Student Curated Exhibits & Displays

Student Curated Exhibit & Display Guidelines - USC Special Collections 

We are excited to offer opportunities to work with instructors and their classes on assignments through which students will curate exhibits using rare materials from our collections. 

This hands-on experience perfectly lends itself to foster student-directed learning and

to help students develop primary source literacy skills via the following learning outcomes:



  • Develop students’ primary source literacy skills and foster student-directed learning
  • Provide engaging active-learning opportunities for students
  • Encourage historical empathy, curiosity about the past, and appreciation for historical sources and historical actors.
  • Promote the scholarly value of USC Libraries’ Special Collections holdings to the university community
  • Reduce barriers to student and community access to special collections materials


Planning and what to expect

We offer a number of different approaches/models for student-curated exhibits but all require close collaboration between the instructor of the class and the dedicated librarian for students to receive an introduction to searching, accessing, interpreting, and handling rare materials.

For specifics on the logistics of using special collections for a collaborative exhibit, please review the Procedures for Using Special Collections Materials in Student Exhibits.



Due to the complexity of staging exhibits, significant advance notice is required depending on the exhibit location and class size (see locations below), generally speaking:

Anticipated timeline for approval is typically a full working semester in advance of the desired semester (e.g., connect and meet with staff in early Fall for the exhibit to go live in mid to late Spring.) 


Exhibit locations

There are three different locations available for collaborative exhibits, each with their own unique considerations:


  1. Feuchtwanger Memorial Library (DML 206)

This is an informal pop-up exhibit (put up and taken down on the same day) on the Feuchtwanger Memorial Library counters. Minimally public facing. 

  • Session commitment: Requires at least two standard class sessions with Special Collections: 1) an overview of searching, accessing, interpreting, and handling rare materials 2) time to review material and write labels
  • Timeline: Booked on a first come first serve basis depending on space availability
  • Public facing: Minimal and requires no internal review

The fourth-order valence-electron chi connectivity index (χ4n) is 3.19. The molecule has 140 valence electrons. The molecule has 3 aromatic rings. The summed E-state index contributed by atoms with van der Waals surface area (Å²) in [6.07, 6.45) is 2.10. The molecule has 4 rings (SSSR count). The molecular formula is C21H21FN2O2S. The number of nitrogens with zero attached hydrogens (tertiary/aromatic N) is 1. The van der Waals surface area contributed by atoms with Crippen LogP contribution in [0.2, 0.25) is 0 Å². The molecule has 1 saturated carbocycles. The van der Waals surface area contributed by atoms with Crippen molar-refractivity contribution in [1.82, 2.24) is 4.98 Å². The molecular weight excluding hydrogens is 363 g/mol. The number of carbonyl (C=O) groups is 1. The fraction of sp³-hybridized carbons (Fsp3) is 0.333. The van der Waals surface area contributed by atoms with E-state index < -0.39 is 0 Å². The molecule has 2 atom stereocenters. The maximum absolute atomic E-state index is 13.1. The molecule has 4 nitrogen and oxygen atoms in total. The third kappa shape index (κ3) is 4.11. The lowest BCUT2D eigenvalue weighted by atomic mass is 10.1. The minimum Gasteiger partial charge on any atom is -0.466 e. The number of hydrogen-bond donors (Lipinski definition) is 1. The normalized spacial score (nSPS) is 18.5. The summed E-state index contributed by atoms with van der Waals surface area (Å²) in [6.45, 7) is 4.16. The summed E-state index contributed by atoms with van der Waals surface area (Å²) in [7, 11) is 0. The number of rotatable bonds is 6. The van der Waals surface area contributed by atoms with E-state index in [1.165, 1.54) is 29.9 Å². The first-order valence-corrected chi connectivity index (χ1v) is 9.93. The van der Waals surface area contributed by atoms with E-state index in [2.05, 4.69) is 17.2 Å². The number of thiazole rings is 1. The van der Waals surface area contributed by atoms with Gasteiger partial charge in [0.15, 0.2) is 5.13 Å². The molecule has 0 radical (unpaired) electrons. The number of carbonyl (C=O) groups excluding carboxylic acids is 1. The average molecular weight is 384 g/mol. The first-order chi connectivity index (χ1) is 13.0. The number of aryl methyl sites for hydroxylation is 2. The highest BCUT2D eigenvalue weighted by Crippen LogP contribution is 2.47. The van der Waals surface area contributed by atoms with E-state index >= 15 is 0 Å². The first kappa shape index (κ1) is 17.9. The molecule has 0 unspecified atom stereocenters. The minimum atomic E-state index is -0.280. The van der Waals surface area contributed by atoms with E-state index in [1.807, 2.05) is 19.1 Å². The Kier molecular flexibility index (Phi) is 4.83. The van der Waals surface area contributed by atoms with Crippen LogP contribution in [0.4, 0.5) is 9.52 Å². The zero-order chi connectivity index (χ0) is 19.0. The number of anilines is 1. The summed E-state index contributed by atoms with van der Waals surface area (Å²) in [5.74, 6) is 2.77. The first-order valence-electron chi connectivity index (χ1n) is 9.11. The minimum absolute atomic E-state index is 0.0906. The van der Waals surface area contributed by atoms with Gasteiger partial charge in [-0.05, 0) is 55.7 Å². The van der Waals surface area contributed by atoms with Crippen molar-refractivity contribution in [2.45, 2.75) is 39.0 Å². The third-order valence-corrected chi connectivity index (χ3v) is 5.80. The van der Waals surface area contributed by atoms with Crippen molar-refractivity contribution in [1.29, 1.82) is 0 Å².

• Supplemental programming: Similar to an open house event in that there is no formal press or programming apart from social media post or select invitations to relevant departments/campus departments


  1. Special Collections Exhibit display cases

This is a formal exhibit in small cases outside the reading room entrance.

  • Session commitment: Requires multiple sessions in special collections that may or may not be full extent of class learning objectives
  • Timeline: Advance notice of at least a full semester depending on availability space
  • Public facing: Semi-public facing and will require internal Special Collections review
  • Supplemental programming: Some press or advertisement/programming required e.g. social media posts, reception optional


  1. Doheny Memorial Library (DML) Foyer  

This is a formal, public facing exhibit that integrates into the strategic vision for the USC Libraries Exhibits and Programming department as well as compliments the learning objectives for USC Special Collections collaborative exhibits.

You must submit a proposal via the Exhibition Proposal Submission

  • Session commitment: Requires multiple sustained sessions or embedded class in special collections, learning objectives are explicitly articulated as curatorial exhibit practices
  • Timeline: Advance notice of at least a full semester to an academic year 
  • Public facing: Fully public facing; requires review via Exhibits and Programming department
  • Supplemental programming: Reception and programming highly encouraged/required and Scalar (digital exhibit software) version is optional


Available Exhibit Resources

  • Cradles, book sofas, etc are available in Special Collections (sufficient cradles must be left for remaining class visits/other events)

  • Basic supplies (acrylic stands, mylar, putty, etc available in cabinets in Special Collections exhibit cases)

  • For exhibits in DML Foyer: It is necessary to coordinate with Exhibitions & Programming for install/de-install, and to prepare professionally printed captions. 


Who to Contact?

Requests for collaborative exhibits and or embedded class work can be directed to the Librarian or Archivist in Special Collections responsible for the collection area you are interested in. Names and contact information can be found on the Special Collections Staff site. 

If you have any questions about one of the three types of exhibits or are unsure of who to contact directly, please write to our department email and you will be forwarded on appropriately.


Exhibits beyond Special Collections

For exhibits within the library that are boutique, large scale, or require special locations, funding and or equipment please review the USC Libraries Exhibition Proposal Guidelines page.

should be submitted for approval through the Exhibitions & Programming committee Information about submission requirements and the form 


Visions and Voices

USC faculty are invited to submit proposals on an annual basis to conceive and organize events that will be presented as part of Visions and Voices’ exciting and diverse programming season.

For more information on timelines and proposals, please visit the Visions & Voices website.